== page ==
The opinion of the court was delivered by: Susan Oki Mollway Chief United States District Judge
ORDER (1) DENYING DEFENDANTS' MOTION TO DISMISS FOR LACK OF SUBJECT MATTER JURISDICTION AND (2) DENYING DEFENDANTS' MOTION TO DISMISS FOR INABILITY TO JOIN REQUIRED PARTIES
Plaintiffs Junell Faith Aliviado and Jamiqua Glass allege that
Defendants Shari Kimoto, Jeanette Baltero, and Ted Sakai are allegedly
interfering with their constitutional right to marry.*fn1
Plaintiffs want to marry State of Hawaii prison inmates now
housed, pursuant to a state contract, at the Saguaro
Correctional Center in Arizona. The Department of Public Safety for
the State of Hawaii ("DPS") requires prisoners to obtain approval to
marry. Applications to marry submitted by Plaintiffs' fiances to marry
Aliviado and Glass have been repeatedly denied by DPS. Plaintiffs seek
damages from Defendants, who are DPS employees, and injunctive relief.
Now before this court are defense motions brought pursuant to Rules 12(b)(1) and 12(b)(7) of the Federal Rules of Civil Procedure. The Rule 12(b)(1) motion argues that Plaintiffs lack standing to assert their claims and that this court consequently lacks subject matter jurisdiction. Defendants contend that Plaintiffs are improperly asserting violations of their fiances' right to marry rather than their own right to marry. The Rule 12(b)(7) motion argues that Plaintiffs' fiances are required parties under Rule 19 of the Federal Rules of Civil Procedure who cannot be joined in this action because they have not exhausted their administrative remedies by filing grievances with DPS relating to the rejection of their applications for approval to marry. Because Plaintiffs are asserting their own rights to marry and because Plaintiffs' fiances are not required parties, the court denies Defendants' motions.
A. Rule 12(b)(1) Motion to Dismiss.
Rule 12(b)(1) of the Federal Rules of Civil Procedure provides: "Every defense to a claim for relief in any pleading must be asserted in the responsive pleading if one is required. But a party may assert the following defense by motion:
(1) lack of subject-matter jurisdiction."
A motion to dismiss for lack of subject matter jurisdiction under Rule 12(b)(1) may either attack the allegations of the complaint as insufficient to confer upon the court subject matter jurisdiction, or attack the existence of subject matter jurisdiction in fact. Thornhill Publ'g Co. v. Gen. Tel. & Elecs. Corp., 594 F.2d 730, 733 (9th Cir. 1979). When the motion to dismiss attacks the allegations of the complaint as insufficient to confer subject matter jurisdiction---a facial challenge--all allegations of material fact are taken as true and construed in the light most favorable to the nonmoving party. Fed'n of African Am. Contractors v. Oakland, 96 F.3d 1204, 1207 (9th Cir. 1996). When the motion to dismiss is a factual attack on subject matter jurisdiction, no presumption of truth attaches to the plaintiff's allegations, and the existence of disputed material facts will not preclude the trial court from evaluating for itself the existence of subject matter jurisdiction in fact. Safe Air for Everyone v. Meyer, 373 F.3d 1035, 1039 (9th Cir. 2004). Defendants say theirs is a factual challenge to jurisdiction.*fn2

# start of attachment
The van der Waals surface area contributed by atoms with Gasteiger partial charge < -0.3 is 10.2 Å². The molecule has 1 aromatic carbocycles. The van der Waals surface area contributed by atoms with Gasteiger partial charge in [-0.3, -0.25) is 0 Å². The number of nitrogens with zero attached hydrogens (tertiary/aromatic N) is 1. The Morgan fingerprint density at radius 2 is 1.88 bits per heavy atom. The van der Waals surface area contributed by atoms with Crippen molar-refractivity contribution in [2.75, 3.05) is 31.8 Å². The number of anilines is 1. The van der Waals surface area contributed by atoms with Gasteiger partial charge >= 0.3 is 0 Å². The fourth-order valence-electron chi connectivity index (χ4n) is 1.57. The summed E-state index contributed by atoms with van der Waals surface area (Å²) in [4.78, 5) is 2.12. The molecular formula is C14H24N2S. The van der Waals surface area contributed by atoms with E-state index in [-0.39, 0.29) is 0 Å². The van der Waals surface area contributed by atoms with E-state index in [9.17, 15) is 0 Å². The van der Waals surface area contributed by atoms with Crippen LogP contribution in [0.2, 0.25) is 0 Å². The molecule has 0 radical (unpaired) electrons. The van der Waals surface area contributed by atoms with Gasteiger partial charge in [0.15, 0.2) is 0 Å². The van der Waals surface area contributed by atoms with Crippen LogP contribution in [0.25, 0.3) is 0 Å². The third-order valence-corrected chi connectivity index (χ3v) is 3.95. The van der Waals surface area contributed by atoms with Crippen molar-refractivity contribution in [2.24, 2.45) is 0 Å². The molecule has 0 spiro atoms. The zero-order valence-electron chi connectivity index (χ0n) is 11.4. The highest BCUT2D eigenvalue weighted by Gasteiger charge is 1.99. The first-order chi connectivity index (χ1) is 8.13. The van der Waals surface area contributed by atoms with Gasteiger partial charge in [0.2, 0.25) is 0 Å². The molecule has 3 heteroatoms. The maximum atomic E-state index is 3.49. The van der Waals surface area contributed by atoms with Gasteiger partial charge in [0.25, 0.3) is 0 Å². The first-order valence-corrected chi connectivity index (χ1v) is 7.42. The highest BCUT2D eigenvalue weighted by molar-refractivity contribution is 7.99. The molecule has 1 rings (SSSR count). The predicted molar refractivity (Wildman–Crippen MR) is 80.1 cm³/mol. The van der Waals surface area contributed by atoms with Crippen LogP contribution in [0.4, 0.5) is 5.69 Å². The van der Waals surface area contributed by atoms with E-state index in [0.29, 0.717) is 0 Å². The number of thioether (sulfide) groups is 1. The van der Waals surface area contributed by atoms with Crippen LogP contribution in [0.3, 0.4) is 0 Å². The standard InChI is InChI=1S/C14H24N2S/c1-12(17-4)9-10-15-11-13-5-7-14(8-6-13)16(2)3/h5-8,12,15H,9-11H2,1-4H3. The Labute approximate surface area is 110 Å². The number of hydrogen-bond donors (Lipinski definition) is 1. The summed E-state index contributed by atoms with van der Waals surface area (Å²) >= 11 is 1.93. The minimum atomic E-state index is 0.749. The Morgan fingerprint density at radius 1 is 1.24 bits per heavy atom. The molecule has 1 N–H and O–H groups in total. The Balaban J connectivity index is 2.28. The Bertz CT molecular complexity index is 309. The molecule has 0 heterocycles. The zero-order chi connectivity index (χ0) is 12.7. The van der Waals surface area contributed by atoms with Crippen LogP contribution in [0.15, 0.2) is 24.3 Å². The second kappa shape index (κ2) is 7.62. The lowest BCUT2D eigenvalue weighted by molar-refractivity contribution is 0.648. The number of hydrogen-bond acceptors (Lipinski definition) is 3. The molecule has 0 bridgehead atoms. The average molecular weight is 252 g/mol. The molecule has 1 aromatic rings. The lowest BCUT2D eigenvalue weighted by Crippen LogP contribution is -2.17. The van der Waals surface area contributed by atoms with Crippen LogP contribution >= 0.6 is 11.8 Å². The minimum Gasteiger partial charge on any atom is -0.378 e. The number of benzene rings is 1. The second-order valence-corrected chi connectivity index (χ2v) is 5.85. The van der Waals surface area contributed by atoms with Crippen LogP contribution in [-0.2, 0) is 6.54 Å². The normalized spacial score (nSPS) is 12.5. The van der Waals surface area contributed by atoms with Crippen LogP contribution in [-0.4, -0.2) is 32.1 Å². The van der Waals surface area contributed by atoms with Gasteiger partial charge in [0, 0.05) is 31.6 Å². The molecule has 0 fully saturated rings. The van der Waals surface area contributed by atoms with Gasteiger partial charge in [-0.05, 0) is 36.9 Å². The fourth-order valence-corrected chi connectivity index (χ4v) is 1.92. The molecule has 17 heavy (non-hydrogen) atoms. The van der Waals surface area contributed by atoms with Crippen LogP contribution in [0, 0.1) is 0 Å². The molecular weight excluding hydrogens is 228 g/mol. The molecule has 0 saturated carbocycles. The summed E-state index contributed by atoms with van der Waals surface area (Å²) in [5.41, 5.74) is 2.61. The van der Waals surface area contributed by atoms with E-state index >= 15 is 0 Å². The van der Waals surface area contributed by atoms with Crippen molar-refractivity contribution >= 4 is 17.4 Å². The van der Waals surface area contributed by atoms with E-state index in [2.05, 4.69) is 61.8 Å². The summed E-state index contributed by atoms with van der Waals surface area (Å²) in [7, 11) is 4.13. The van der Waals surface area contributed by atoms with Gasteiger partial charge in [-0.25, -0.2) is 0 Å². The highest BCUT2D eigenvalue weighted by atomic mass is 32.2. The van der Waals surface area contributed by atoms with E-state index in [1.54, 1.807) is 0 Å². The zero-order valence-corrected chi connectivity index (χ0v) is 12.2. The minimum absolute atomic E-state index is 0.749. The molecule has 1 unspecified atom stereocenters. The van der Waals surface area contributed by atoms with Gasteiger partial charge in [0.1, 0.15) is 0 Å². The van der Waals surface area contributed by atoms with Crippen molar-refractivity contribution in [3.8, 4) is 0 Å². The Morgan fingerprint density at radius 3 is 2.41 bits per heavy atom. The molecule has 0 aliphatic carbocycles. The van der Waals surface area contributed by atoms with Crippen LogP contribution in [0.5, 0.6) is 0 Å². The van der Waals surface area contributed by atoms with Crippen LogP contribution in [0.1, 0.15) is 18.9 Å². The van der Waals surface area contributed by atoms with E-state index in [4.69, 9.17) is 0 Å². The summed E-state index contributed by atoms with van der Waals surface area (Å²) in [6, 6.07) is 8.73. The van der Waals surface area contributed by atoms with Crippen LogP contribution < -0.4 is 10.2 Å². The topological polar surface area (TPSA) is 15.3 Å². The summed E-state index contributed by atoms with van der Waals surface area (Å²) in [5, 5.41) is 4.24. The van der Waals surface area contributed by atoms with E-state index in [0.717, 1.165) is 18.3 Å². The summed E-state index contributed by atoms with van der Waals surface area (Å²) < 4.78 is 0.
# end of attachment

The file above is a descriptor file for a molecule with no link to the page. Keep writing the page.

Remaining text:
B. Rule 12(b)(7) Motion to Dismiss.
Rule 12(b)(7) of the Federal Rules of Civil Procedure provides that an action may be dismissed for failure to join a party under Rule 19 of the Federal Rules of Civil Procedure. To determine whether Rule 19 requires the joinder of additional parties, the court may consider evidence outside the pleadings. McShan v. Sherrill, 283 F.2d 462, 464 (9th Cir. 1960); Walter v. Drayson, Civ. No. 06-00568 SOM/KSC, 2007 WL 641413, at *4 (D. Haw. Feb 26, 2007).
Defendants have allegedly prohibited Plaintiffs from marrying their fiances. Plaintiffs are women who are engaged to male inmates held by the State of Hawaii at the Saguaro Correctional Facility in Arizona. Amended Compl. For Damages and Declaratory and Injunctive Relief ¶¶ 21-22, May 29, 2012, ECF No. 9.
Plaintiff Aliviado's fiance has submitted three applications to DPS to marry Aliviado. Id. ¶¶ 46-51. DPS denied all three applications. Id. One application was denied on the ground that DPS believed Aliviado's fiance's incarceration made the fiance "incapable of providing the necessary emotional, financial, and physical support that every marriage needs in order to succeed." Id. ¶ 48. The most recent application was denied because Aliviado has a minor child, her fiance had been convicted of sexually assaulting his own child, and DPS was apparently concerned about the safety of Aliviado's minor child. Id. ¶ 51.
Plaintiff Glass's fiance has also submitted three applications to DPS to marry Glass. Id. ¶¶ 65-69. The first two applications were denied on the ground that Glass's fiance was "incapable of providing the necessary emotional, financial and physical support that every marriage needs in order to succeed." Id. ¶ 65. The last application was denied on the ground that DPS does not want Glass's fiance associating with or being in the company of Glass because Glass herself is a convicted felon. Id. ¶ 69. Glass concedes that she was convicted of three felonies in the 1990s but says she has "turned her life around" and has had no legal trouble since her release from prison in 2000. Id. ¶ 70. According to Defendants, neither Glass's fiance nor Aliviado's fiance has filed a grievance at the prison relating to the denials of their marriage applications.
Under DPS policy, an inmate's marriage application may be denied when "the proposed marriage present[s] a threat to the security or the good government of the institution or ...